The first time I got cancer was in June 2013. It was endometrial cancer and they caught it so early, that it hadn’t even penetrated the uterine wall. There was no need for chemotherapy or radiation because there was nothing to chemo or radiate. I was fortunate. I have friends who are cancer survivors and I felt stupid calling myself a cancer survivor along with them because my cancer experience had lasted maybe a little over a month, from diagnosis to the day I went home after surgery. I had other friends who didn’t survive, Losing them was––is––a dull ache that fades some after a while but never goes away completely.
And then my original cancer come back. While I waited to find out if it was the old cancer or something new, I met with my original surgeon. He was very encouraging and optimistic. His wife had survived ovarian cancer four years ago and was still well and strong. That was good news.
Then I met my oncologist and she told me the truth about recurrent endometrial cancer.
You know all those uplifting cancer ads you see on TV about how we’re beating cancer, as many people are surviving cancer as dying from it? Yeah, we’re making a lot of progress in the fight against cancer. Unfortunately, endometrial cancer isn’t one of those big successes.
My oncologist told me that it can’t be cured or eradicated, only kept at bay for a while with chemotherapy.
“How long will I live?” I asked.
“Well.” Pause. “About two years.” Pause. “It could be less.”
It was like getting walloped upside the head with a great, big, heavy, blunt object, except from the inside. I remember my husband Chris grabbing me as if to keep me from falling out of my chair sideways. I don’t think I was but Chris knows me so well, mentally, spiritually, physically, that I probably might have if he hadn’t been there to catch me.
My mother died at 92 and no one was more surprised than she was that she had lived so long. By then, all the rest of her family was gone but then, none of them ever lived past 70 and some of them never got that far. When my mother developed breast cancer at 89 or 90, it was as if it was only one more thing going wrong because she was so old. You know: if you last long enough, something’s bound to get you. She didn’t die of breast cancer; she had a heart attack. She simply wore out.
I’m not going to start ranting about how unfair that is. I might as well go outside and yell at the weather; it will have just as much effect. I don’t feel hard-done-by. Honest, I don’t. I’ve had some lucky breaks and I’ve had some bad breaks; this would be the latter.
But at the moment, I don’t feel sick. I feel good, and I’ve lived long enough to know that when you feel good, you shouldn’t waste it feeling bad.
My mother, bless her, was a good, wonderful, even heroic person. But she spent the last ten years of her life terrified of dying. She was in relatively good health––poor eyesight and hearing, and osteoporosis had literally bent her double so she couldn’t go unless we took her in a wheelchair. But she survived not only breast cancer surgery but a partial hip replacement after a fall. She was still able to live independently in a small flat in sheltered accommodation. And she spent a decade terrified of dying. We tried to distract her; she wouldn’t be distracted. We tried to get her help; she didn’t want to be helped. There was nothing wrong with her, she said. The problem was, she was so old she could die at any moment and she was freakin’ terrified.
I don’t know about you but I think that’s a lousy way to spend ten years. Especially if it’s your last ten years.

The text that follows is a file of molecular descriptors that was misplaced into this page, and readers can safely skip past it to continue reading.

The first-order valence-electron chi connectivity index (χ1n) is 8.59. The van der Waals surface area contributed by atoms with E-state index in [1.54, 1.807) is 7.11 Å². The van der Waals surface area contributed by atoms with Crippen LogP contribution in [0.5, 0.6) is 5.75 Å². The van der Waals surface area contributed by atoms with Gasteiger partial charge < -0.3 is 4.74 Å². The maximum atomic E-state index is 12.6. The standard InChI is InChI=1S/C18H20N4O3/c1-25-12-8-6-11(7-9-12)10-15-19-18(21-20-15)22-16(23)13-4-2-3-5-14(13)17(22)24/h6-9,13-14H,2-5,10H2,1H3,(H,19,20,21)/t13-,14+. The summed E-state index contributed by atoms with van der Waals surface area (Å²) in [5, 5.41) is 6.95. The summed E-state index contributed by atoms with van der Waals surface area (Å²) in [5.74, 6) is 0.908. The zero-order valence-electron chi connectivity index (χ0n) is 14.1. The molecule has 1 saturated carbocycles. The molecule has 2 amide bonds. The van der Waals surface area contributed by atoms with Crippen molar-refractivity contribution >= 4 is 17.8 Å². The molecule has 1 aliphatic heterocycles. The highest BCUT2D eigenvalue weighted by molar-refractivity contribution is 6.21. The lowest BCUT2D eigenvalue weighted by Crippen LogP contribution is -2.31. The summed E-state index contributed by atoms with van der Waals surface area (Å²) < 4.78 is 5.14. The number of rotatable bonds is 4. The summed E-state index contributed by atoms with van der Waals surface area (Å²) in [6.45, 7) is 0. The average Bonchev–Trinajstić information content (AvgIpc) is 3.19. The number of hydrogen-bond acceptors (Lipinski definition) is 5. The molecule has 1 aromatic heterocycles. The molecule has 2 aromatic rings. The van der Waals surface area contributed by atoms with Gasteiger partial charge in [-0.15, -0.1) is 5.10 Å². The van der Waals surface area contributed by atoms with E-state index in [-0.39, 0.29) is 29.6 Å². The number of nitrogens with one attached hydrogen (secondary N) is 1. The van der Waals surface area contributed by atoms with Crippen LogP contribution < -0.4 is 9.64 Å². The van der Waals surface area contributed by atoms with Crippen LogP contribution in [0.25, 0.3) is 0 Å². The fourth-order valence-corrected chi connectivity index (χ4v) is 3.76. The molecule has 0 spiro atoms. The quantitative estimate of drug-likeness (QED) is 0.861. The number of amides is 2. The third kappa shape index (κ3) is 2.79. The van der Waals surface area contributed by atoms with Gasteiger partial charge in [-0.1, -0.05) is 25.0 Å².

I don’t feel terrified or pissed off at the universe or sorry for myself. The way I feel can be summed up in the following story:
Long ago, in a kingdom far away, a man is caught violating a law against something or other, and he is brought before the king, who is very proactive in the area of justice. The king is having a bad week because there’s been a crime wave recently, and even though this wasn’t a violent crime, he’s just fed up with scofflaws and criminals. So he says to the man, “That’s it, I’m going to make an example of you. You’re sentenced to death. Now. Any last words?”
The man’s lawyer begs for mercy. “Please, Your Majesty, don’t just throw away a man’s life!”
The king says, “Oh? And whats so special about this man?”
And the man says, “I can teach your horse to sing.”
Well, the king is speechless. So is the guy’s lawyer. Finally, the king says, “Is this really true?”
And the man says, “You bet! If you give me a year, I will move into the stable with your horse and give him singing lessons. A year from today, your horse can entertain the whole country with a medley of great tunes.”
The king loves his horse and he finds this idea absolutely irresistible. So he says, “Okay, it’s a deal. You move in with my horse tonight. One year from today, my horse is singing or it’s the gallows for you. Understand?”
“Got it, Your Majesty,” the man says, and the guards take him straight to the stable.
Later that night, the man’s lawyer brings his friends to visit, and his friends say, “Are you crazy? You don’t know how to teach a human to sing, much less a horse. What possessed you to make such a deal?”
And the man says, “Well, I got a year’s reprieve out of it and a year is a long time. The king might decide he was entirely too severe and commute my sentence. Or he might die and his heirs will free me because they think I got a raw deal. Or there’s the king’s daughter––she was giving me the eye. She might fall in love with me and get him to spare me. A group dedicated to social justice might take up my cause and have me out of here in six months, no further obligation. There could even be a coup d’etat and the new government will free everyone convicted of non-violent crimes.”
“And if none of those things comes to pass?” ask his friends.
“Well, you never know,” the man says, “a miracle could happen and the damned horse might actually learn to sing.”